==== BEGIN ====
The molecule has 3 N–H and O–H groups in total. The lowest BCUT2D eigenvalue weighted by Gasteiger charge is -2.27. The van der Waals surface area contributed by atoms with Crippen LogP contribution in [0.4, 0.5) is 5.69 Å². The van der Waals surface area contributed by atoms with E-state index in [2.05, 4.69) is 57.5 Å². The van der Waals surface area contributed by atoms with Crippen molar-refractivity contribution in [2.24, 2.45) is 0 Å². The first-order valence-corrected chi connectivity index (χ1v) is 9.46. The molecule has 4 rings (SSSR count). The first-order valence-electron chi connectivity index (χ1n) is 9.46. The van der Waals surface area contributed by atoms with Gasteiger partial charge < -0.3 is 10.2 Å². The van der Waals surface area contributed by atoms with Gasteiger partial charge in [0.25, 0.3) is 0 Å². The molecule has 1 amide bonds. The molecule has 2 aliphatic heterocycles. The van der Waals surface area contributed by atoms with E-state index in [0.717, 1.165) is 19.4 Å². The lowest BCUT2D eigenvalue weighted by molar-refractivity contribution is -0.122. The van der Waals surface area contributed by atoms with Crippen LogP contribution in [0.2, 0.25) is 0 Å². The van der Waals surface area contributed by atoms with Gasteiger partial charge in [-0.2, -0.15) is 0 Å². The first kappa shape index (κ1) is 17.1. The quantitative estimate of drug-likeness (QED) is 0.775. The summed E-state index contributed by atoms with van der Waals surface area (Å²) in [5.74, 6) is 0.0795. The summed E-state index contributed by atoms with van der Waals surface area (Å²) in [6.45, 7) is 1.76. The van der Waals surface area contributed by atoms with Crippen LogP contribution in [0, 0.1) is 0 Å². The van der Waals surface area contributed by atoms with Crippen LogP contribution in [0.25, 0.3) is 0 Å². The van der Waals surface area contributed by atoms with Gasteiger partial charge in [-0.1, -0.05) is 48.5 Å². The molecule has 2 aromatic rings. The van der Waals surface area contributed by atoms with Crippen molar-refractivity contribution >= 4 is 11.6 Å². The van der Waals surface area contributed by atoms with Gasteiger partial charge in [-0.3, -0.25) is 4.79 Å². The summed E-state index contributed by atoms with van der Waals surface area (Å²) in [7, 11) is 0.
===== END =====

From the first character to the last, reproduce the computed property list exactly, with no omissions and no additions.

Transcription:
The molecule has 3 N–H and O–H groups in total. The lowest BCUT2D eigenvalue weighted by Gasteiger charge is -2.27. The van der Waals surface area contributed by atoms with Crippen LogP contribution in [0.4, 0.5) is 5.69 Å². The van der Waals surface area contributed by atoms with E-state index in [2.05, 4.69) is 57.5 Å². The van der Waals surface area contributed by atoms with Crippen molar-refractivity contribution in [2.24, 2.45) is 0 Å². The first-order valence-corrected chi connectivity index (χ1v) is 9.46. The molecule has 4 rings (SSSR count). The first-order valence-electron chi connectivity index (χ1n) is 9.46. The van der Waals surface area contributed by atoms with Gasteiger partial charge < -0.3 is 10.2 Å². The van der Waals surface area contributed by atoms with Gasteiger partial charge in [0.25, 0.3) is 0 Å². The molecule has 1 amide bonds. The molecule has 2 aliphatic heterocycles. The van der Waals surface area contributed by atoms with E-state index in [0.717, 1.165) is 19.4 Å². The lowest BCUT2D eigenvalue weighted by molar-refractivity contribution is -0.122. The van der Waals surface area contributed by atoms with Crippen LogP contribution in [0.2, 0.25) is 0 Å². The van der Waals surface area contributed by atoms with Gasteiger partial charge in [-0.2, -0.15) is 0 Å². The first kappa shape index (κ1) is 17.1. The quantitative estimate of drug-likeness (QED) is 0.775. The summed E-state index contributed by atoms with van der Waals surface area (Å²) in [5.74, 6) is 0.0795. The summed E-state index contributed by atoms with van der Waals surface area (Å²) in [6.45, 7) is 1.76. The van der Waals surface area contributed by atoms with Crippen LogP contribution in [0, 0.1) is 0 Å². The van der Waals surface area contributed by atoms with Crippen LogP contribution in [0.25, 0.3) is 0 Å². The van der Waals surface area contributed by atoms with Gasteiger partial charge in [-0.1, -0.05) is 48.5 Å². The molecule has 2 aromatic rings. The van der Waals surface area contributed by atoms with Crippen molar-refractivity contribution >= 4 is 11.6 Å². The van der Waals surface area contributed by atoms with Gasteiger partial charge in [-0.3, -0.25) is 4.79 Å². The summed E-state index contributed by atoms with van der Waals surface area (Å²) in [7, 11) is 0.